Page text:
Don’t be fooled: the Kinto SCS-S02 brewer looks a like a vintage chemistry set, but it’s really a one-stop shop for anybody looking to get into pour over coffee.
Kinto brewers have been highly fashionable over in Japan – where the company hails from – since 1972, and coffee buffs are predicting big things from the company in western coffee drinking markets over the next couple of years.
Kinto products have only been exported outside Japan since 2010 and the outfit has strengthened its presence in Europe recently, with a subsidiary set up in 2016. The Kinto SCS has been hotly tipped as one of the best drip filter coffee makers for 2019.
It’s easy to see why – it is a beautifully designed and crafted machine that has been made from top-quality materials. The Kinto SCS features a brewer basket stand made from brass and a base made from stain-resistant walnut.
The brew basket itself is made from stainless steel which is mounted inside a borosilicate glass funnel, which filters the brewed coffee down into a borosilicate glass carafe below. This all in one set comes with its own 700ml carafe capable of making four cups of coffee, but several different sized jugs from Kinto are available.
A gorgeous looking and really well made pour over set that is sure to last you a lifetime. It’s not especially cheap and some may baulk at the rather steep price of what is a low tech bit of kit – but the aestetics as well as the level of brewing control it affords will mean it is right up many coffee geeks street.
You can even brew directly into a mug depending on how much coffee you want to make. This is made a lot easier by the fact that the brass stand is height adjustable, so it is very easy to tailor each brew to your needs.
Another element which makes the machine easy to use is its steel filter basket, which does not require filter paper – thus removing an element of faff that pervades other pour over methods such as the Chemex (you can read our full review of the Chemex set here).
How to make pour-over coffee with the Kinto
Pour over is gaining traction thanks to its ‘slow’ philosophy of making coffee, as it gives people’s daily cup a relaxing sense of ritual.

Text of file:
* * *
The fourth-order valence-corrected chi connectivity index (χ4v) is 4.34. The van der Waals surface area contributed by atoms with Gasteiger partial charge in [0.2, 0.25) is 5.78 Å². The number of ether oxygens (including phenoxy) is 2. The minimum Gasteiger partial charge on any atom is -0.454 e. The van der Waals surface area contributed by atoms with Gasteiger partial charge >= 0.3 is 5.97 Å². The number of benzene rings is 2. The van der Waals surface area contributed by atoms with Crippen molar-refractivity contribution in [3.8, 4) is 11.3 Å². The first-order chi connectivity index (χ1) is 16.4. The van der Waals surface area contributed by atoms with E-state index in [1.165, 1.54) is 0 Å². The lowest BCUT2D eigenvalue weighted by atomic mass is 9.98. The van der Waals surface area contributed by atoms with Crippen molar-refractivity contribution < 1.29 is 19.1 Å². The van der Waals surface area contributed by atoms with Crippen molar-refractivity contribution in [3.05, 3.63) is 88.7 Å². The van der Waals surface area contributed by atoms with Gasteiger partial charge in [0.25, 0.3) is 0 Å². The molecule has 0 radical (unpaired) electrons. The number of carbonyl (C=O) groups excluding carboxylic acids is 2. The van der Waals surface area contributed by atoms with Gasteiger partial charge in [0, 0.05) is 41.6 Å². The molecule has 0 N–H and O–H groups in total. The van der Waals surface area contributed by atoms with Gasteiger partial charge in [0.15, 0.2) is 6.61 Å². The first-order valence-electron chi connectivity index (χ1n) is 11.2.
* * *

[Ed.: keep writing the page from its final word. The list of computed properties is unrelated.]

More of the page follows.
It also affords discerning coffee geeks a lot of control over the brewing process. With pour over it’s possible to tinker away with grind size, water temperature, brew times, pouring methods and water to coffee ratios.
The Kinto leaves everything in your hands – it’s not prescriptive.
We played around with it and recommend the following recipe for a three cup Kinto brew:
- Freshly grind 30 grams of coffee beans to a medium-coarse grind (that’s sea salt-esque sized particles)
- Heat some water up to 92 degrees
- Add the coffee to the basket
- Slowly pour around 75 ml of water through the freshly ground coffee -wetting all the grinds.
- Wait thirty seconds for the wet grounds to expand in size and bloom. (This is when they release the carbon dioxide trapped within the beans so that the water can better work on them during the rest of the brew).
- Very slowly pour the rest of the water over the grounds in a circular motion – it should take you about 1 minute 20 seconds to get it all poured.
- Wait for the coffee to finish dripping through below (this should take another minute and a half)
We suggest you try something like that and play around with it until you get it to where you want it.
NB: Some people will recommend a thin-spouted gooseneck kettle for your slow pouring. They look cool and make it easier, but are far from essential.
The Kinto SCS is a timeless piece that promises you a lifetime of good coffee.
The adjustable nature of the set allows you to use it to prepare large or small quantities of Java. This is a great virtue, rival sets like the Chemex and Aeropress offer much less flexible brewing capacity ranges.
The lack of brewing paper further streamlines the process and the fine stainless steel basket still ensures a very smooth cuppa without any sediment. Although it may not fit the aesthetics of everybody’s kitchen, the machine looks great. No doubt some may quibble at the fairly high cost of what is a very low-tech piece of kit.
It is however, very easy to use and makes damn good coffee without much fuss.